Myrrh Resinous with aromatic woody forest vibes, this deeply spiritual scent is said to possess healing and purifying qualities. This incense from Ayu fills the void and then some.

Patchouli In Ayurveda, this heavy musk is revered for its healing properties, resetting the energy in a moment—supporting an anxious mind. The profound effects of scent and fire raise the vibration while grounding us into our space and leaving behind an earthy sweetness in its wake.

Clary Sage Used to connect with the spiritual realm and ward off negative energies. This deeply sacred scent is traditionally used for cleansing and purifying. Intoxicating (but in the best way possible) Clary Sage has the additional benefit of repelling flies.


Sophisticated and healing, MAHŌ have reinterpreted the classic incense. These sensory sticks combine natural, aromatic resin with a refined blend of premium perfume. They are the kind of incense that, when someone enters your space they will make enquires. I purchased my sticks from Mooma.

Wander Bloom Reminiscent of queen of the night after dark. This incense delivers mood with a modern twist on florals. With base notes of musk and sandalwood married with jasmine and bergamot, these sticks are both orchard and flower fields balanced with cedar. Uplifting yet grounding.

Oud Bohême My favourite so far. A heady resinous fragrance with subtle spice and dark green earthy notes. These incense hero Indonesian oud with middle notes of jasmine and sandalwood underpinned by amber, cedar and musk that evoke a hint of the forest and smoke. Transcendent.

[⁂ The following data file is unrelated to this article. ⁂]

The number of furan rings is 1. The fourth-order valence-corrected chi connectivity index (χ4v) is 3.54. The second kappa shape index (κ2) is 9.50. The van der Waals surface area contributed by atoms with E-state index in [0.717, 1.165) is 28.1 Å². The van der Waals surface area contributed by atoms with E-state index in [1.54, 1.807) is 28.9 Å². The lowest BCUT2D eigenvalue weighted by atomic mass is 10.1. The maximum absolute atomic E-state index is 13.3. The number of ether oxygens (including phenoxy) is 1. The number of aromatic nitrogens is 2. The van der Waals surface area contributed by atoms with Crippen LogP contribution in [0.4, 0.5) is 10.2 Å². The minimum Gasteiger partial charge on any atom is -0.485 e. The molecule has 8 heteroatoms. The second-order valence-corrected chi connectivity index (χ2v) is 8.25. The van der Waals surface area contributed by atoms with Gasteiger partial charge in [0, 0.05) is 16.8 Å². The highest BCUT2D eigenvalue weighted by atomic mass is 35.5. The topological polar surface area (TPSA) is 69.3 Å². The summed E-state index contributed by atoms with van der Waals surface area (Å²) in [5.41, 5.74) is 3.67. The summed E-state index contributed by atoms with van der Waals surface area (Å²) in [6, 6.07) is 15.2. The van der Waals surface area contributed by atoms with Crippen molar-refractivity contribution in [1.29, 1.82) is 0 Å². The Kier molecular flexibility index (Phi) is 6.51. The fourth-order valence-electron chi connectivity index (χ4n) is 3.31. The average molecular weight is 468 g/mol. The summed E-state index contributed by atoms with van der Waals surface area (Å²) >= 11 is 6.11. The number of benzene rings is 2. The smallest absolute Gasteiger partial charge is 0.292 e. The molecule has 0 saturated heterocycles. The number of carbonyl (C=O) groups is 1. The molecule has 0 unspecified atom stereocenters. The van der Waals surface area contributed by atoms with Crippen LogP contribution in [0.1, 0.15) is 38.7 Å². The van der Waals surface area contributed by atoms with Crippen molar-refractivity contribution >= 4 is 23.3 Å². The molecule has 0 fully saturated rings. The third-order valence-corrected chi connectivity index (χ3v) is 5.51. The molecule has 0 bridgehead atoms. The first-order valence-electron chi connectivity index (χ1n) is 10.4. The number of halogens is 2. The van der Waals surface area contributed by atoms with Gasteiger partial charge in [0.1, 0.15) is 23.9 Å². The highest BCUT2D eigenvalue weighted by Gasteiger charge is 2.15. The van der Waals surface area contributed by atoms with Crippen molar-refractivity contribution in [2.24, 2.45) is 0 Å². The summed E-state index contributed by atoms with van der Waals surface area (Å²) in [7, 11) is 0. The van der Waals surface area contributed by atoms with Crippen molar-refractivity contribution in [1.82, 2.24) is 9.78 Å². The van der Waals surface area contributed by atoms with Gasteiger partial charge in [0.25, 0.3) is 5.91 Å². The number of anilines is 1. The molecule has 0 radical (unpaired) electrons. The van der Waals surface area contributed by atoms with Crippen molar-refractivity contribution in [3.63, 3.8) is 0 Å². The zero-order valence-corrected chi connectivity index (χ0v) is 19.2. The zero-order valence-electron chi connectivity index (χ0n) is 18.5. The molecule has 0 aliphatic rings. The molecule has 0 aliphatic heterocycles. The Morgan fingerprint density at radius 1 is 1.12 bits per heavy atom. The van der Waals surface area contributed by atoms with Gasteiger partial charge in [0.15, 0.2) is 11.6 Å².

Palo Santo

Palo Santo, Spanish for Holy Wood, is a wood believed to promote positive energy and attract good fortune. Burned, blown out and then left to smoke, this citrusy intoxicating woodsy scent is said to stimulate creativity. Commonly used as a replacement for sage in smudging ceremonies, Palo Santo is said to raise our vibrational frequency, setting the stage for deep meditation and spiritual practice. It also makes a great natural insect repellent. This summer, I will burn copious amounts.

Adi Da Rasa

Adi Da incense is 100 per cent natural, charcoal covered sticks rolled in pure oils of wild-foraged flowers and herbs. Each of the four fragrances was created, blended and named under guidance from Adi Da Samraj—handmade in India in collaboration with a 3rd generation woman-run incense house. I also burn Sandalwood but am yet to find Rose and Da Sangha. There are 20 incense sticks per box with an average burn time of 54 minutes. Included is a 31-page Spiritual Booklet I am yet to read.

Holy Cat Humid florals, but pleasant, this incense heavily features notes of amber, jasmine and musk. Discovered this while picking up groceries from Harvest Wholefoods; Holy Cat is a repeat purchase. And yes, I purchased it because of the cat on the box. Lame, I know. The incense of Adidam—the spiritual realiser, Holy Cat is the name of Adi Da’s first teacher, his cat, Robert.